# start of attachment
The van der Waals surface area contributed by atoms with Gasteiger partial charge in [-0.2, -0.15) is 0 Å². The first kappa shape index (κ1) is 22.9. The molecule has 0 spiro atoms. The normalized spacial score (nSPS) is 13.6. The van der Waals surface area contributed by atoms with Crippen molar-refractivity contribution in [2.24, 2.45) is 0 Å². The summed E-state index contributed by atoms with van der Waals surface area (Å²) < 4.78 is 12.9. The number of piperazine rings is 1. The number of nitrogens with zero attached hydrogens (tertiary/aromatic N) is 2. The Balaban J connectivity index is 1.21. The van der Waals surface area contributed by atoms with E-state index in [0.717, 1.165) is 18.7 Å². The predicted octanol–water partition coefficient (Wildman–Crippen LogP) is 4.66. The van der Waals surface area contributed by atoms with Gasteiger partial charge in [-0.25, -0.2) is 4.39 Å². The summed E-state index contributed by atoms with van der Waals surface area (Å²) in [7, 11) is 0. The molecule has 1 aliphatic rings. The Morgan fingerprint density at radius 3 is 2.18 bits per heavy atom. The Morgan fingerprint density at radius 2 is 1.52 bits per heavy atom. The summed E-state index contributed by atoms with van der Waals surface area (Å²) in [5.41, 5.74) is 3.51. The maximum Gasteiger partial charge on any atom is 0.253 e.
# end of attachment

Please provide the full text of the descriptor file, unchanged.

The van der Waals surface area contributed by atoms with Gasteiger partial charge in [-0.2, -0.15) is 0 Å². The first kappa shape index (κ1) is 22.9. The molecule has 0 spiro atoms. The normalized spacial score (nSPS) is 13.6. The van der Waals surface area contributed by atoms with Crippen molar-refractivity contribution in [2.24, 2.45) is 0 Å². The summed E-state index contributed by atoms with van der Waals surface area (Å²) < 4.78 is 12.9. The number of piperazine rings is 1. The number of nitrogens with zero attached hydrogens (tertiary/aromatic N) is 2. The Balaban J connectivity index is 1.21. The van der Waals surface area contributed by atoms with E-state index in [0.717, 1.165) is 18.7 Å². The predicted octanol–water partition coefficient (Wildman–Crippen LogP) is 4.66. The van der Waals surface area contributed by atoms with Gasteiger partial charge in [-0.25, -0.2) is 4.39 Å². The summed E-state index contributed by atoms with van der Waals surface area (Å²) in [7, 11) is 0. The molecule has 1 aliphatic rings. The Morgan fingerprint density at radius 3 is 2.18 bits per heavy atom. The Morgan fingerprint density at radius 2 is 1.52 bits per heavy atom. The summed E-state index contributed by atoms with van der Waals surface area (Å²) in [5.41, 5.74) is 3.51. The maximum Gasteiger partial charge on any atom is 0.253 e.